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20,300 years old. Frozen solid in the permafrost of Upper Siberia. Protected by reindeer-herding nomads. The Discovery Channel’s Raising the Mammoth (2000) and Land of the Mammoth (2000) trace the excavation and investigation of the Jarkov Mammoth from its discovery in 1997 to its study through present day.

Raising the Mammoth, the first film of the two, documents French polar explorer Bernard Burgues’s quest to locate and extract what he believed to be a fully intact wooly mammoth. Having discovered the mammoth’s tusks in 1997, the Jarkov family (the nomadic Dolgon reindeer herders or whom the mammoth was named) led Burgues to the site where they believed the entire animal to be frozen and an international team of scientists was quickly assembled to extract the mammoth. The process of extraction, tedious and beset by foul weather and failing Cold War-era equipment, is filmed over two and one-half years and the film ends with the block of ice believed to contain the mammoth being carried by helicopter to an underground permafrost tunnel in Khatanga for further study.

Raising the Mammoth, while likely a delight for paleontology buffs, left this viewer a little cold. One learns nothing of Burgues’s past nor exactly how he learned of the Jarkov discovery. The point is made repeatedly that mammoth tusks and bones frequently emerge from the permafrost during summer thaws and no information is provided on why Burgues believed that the Jarkov tusks would lead to a fully intact specimen, only twelve of which had been extracted in the last 200 years. The extraction itself is an inherently monotonous process, to be sure, but it may have been much more interesting to watch if more insight had been provided into the science behind the methods. The melodramatic narration (attributing setbacks in the excavation to a "curse" visited upon anyone disturbing the mammoth’s remains) combined with Jeff Bridges’s flat delivery make the film that much more unsatisfying. The few minutes devoted to the exploration of the possibility of cloning the mammoth provided the most interesting moments in the film. I waited patiently for the mammoth to be carved from the ice and studied, but, true to its title, Raising the Mammoth ended as soon as a helicopter pulled the block from the tundra, leaving the viewer to wonder if all of the effort had been worthwhile.

Land of the Mammoth, thankfully, picks up where its predecessor left off, and is a superior, far more rewarding film. Improved not only in the technical aspects of cinematography and editing, Land of the Mammoth also pays off in content. Beginning with the installation of the Jarkov Mammoth in the frozen tunnel beneath Khatanga, the second film in the series is better paced, quickly revisiting the events of Raising the Mammoth and moving directly to the study of the mammoth’s remains while providing extensive information on the creature’s history and habitat. Computer-generated animation impressively recreates the life of the mammoth and everything I can imagine one could want to see is illustrated, including mammoth mating and birth. The scientists return to the area on the Taimyr Peninsula where the Jarkov Mammoth was located, expanding their study from a single specimen to every aspect of the mammoth’s habitat. Theories relating to mammoth extinction are explored in Land of the Mammoth, including disease, climatic change, and human predation. Also examined in greater detail is the concept of possibly cloning the mammoth, which I found to be the most exciting aspect of the entire project.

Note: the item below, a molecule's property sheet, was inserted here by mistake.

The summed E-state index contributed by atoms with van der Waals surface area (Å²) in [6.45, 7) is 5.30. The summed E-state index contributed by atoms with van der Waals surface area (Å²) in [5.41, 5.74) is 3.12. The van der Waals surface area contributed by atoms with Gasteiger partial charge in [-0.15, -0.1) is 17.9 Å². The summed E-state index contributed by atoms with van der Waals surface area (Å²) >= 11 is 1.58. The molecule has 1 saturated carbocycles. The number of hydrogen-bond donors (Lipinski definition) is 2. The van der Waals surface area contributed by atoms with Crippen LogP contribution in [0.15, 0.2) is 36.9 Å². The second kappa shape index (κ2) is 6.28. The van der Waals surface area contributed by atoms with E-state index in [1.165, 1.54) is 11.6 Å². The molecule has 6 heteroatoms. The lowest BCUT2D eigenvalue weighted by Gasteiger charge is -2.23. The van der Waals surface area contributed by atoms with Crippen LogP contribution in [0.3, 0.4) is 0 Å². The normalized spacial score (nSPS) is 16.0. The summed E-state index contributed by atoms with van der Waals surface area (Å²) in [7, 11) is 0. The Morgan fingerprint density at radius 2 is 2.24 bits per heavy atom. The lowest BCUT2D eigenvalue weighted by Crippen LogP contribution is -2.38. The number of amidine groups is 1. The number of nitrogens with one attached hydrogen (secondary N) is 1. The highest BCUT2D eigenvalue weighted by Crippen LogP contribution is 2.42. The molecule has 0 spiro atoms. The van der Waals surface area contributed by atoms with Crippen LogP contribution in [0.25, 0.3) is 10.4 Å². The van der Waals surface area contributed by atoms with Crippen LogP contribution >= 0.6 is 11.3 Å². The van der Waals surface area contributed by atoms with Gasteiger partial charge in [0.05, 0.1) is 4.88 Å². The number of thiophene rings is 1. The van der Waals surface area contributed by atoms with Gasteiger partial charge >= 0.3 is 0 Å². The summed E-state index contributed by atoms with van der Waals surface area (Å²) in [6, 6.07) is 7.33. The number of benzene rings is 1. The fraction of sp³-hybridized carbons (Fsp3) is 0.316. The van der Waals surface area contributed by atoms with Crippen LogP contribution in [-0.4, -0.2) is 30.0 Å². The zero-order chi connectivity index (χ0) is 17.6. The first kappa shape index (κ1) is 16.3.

Though Land of the Mammoth provided a wealth of information on the mammoth in general, running the gamut from evolution though extinction, very little was revealed about the actual Jarkov Mammoth. The film ends with the mammoth encased in nearly as much ice as it was at the end of Raising the Mammoth. Burgues hints that the specimen is probably not a wholly intact creature, but it is apparent that the scientists involved are thrilled nonetheless with literally tons of material for study. The viewer will also appreciate why fragments of a creature combined with surrounding plant and insect life can be just as satisfying, if not more, than simply a "complete" mammoth.

Raising the Mammoth and Land of the Mammoth are, in retrospect, fascinating when viewed as a pair of films. If you can only watch one, the latter is recommended for the casual viewer. Fans of paleontology and those hungry for more behind the Jarkov Mammoth in particular will probably enjoy Raising the Mammoth as well.

The Raising the Mammoth DVD features include biographies of the scientists involved, a conversation with Burgues and a mammoth fact-file and timeline.

The Land of the Mammoth DVD features include 16:9 anamorphic widescreen presentation, 5.1 Dolby digital sound, behind-the-scenes shorts and filmmaker commentary.

Mark Nichols


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Raising the Mammoth

Land of the Mammoth